Nancy Oswald: Just start, and don’t be afraid to make mistakes along the way. Do your homework if traditional publishing is what you want to do. Go to conferences and take advantage of one-on-one interviews with publishers and agents. When a book is returned, even if it’s a form letter without comments, sit down and re-write your book all the way through. You’ll be surprised at how those re-writes will improve your writing.

Mark Leslie Lefebvre: Patience, Practice, and Persistence are three of the main traits needed for a long-term publishing career. Also, you’ll never stop learning and there is no magic bullet for any of the hard work that is required to be successful. So, stop wasting your time looking for one.

Publishing, regardless of whether or not you choose traditional publishing or self-publishing/indie publishing (or, ideally, some combination of both), takes a lot of work, a lot of constant learning and re-learning, and dedication to continuing to work at it even when nothing seems to be working or all the cards are stacked against you.

To get through those times, which will happen to every single writer as the markets continue to shift and change and bend and flow, you need to believe in yourself and never give up on the dream and desire. And, ideally, if you get intrinsic pleasure in the act of actual writing itself, that could be enough to sustain you through the process during those “dry” periods.

What are the advantages of creating your own publishing imprint? Do you recommend it? Why or why not?

Bobby Nash: I started BEN Books to get some of my older, out of print works back into print. Eventually, I realized that I could launch projects there that I might not be able to pitch to a traditional publisher. When I started writing crime novels, I was known for doing comics, sci-fi, horror. It was a hard sell to convince publishers I could write a crime thriller. BEN Books became a way to get those stories told. Now, I’m more known for the crime thrillers. Go figure.

Nancy Oswald: The jury’s out for me on this. I just recently created an imprint and registered it with the state of Colorado. I have no idea what I’m doing, and it’s weird for me to associate with and imprint and not myself as an author which I’ve done most of my years publishing with a small press.

Do you use crowd sourcing or subscription services to fund your publishing endeavors?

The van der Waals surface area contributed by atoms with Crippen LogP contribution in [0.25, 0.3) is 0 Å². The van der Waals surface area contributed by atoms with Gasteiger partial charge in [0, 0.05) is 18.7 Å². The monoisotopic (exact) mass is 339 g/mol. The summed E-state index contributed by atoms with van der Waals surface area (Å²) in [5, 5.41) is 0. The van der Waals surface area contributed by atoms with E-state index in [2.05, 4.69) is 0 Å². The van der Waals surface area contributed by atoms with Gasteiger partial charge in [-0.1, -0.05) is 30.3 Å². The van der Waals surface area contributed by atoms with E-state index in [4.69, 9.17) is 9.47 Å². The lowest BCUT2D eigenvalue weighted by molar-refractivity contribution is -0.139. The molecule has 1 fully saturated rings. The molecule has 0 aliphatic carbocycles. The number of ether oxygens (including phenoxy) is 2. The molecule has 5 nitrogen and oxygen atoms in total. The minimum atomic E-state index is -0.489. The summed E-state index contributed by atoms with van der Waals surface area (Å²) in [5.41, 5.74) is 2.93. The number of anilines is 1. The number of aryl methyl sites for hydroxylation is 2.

Paul Kane: A couple of things I wrote have had Kickstarters, but they’ve been a short film and a comic and the people behind bringing them to life have handled the campaigns. All seemed to go well, though, so I can’t complain.

Bobby Nash: I haven’t crowdsourced any novels yet, but I’m considering it for a box set next year. I’m still working out the logistics. I do have a Patreon page ( www.patreon.com/bobbynash ) that works like a subscription service.

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That’s all for this week’s “Ask the Authors” blog segment. Thank you all for hanging with us. Next Saturday we’ll be wrapping up this Saturday series with an introduction to YA and middle grade author, L. Jagi Lamplighter, whose anthology contribution discusses “The Trouble with Troupes”, and a Q & A session on the most formidable of subjects, book marketing.

This must have writing reference is available through Barnes & Nobel, Rahkatan Kobo, the Apple Store, Amazon, Scribd and many more. As the “Ask the Authors 2022” blog series is drawing to a close, be sure to get your copy of Ask the Authors 2022 at the special send-off price of $3.99 for the digital edition, from your favorite book distributor through the Books2Read UBL: https://books2read.com/u/3LnK8e

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Join Kaye Lynne Booth & WordCrafter Press Readers’ Group for WordCrafter Press book & event news, including the awesome releases of author Kaye Lynne Booth. Get a free digital copy of her short story collection, Last Call and Other Short Fiction, as a sampling of her works just for joining.


Writer’s Corner – Five reasons it makes perfect sense to become an independent author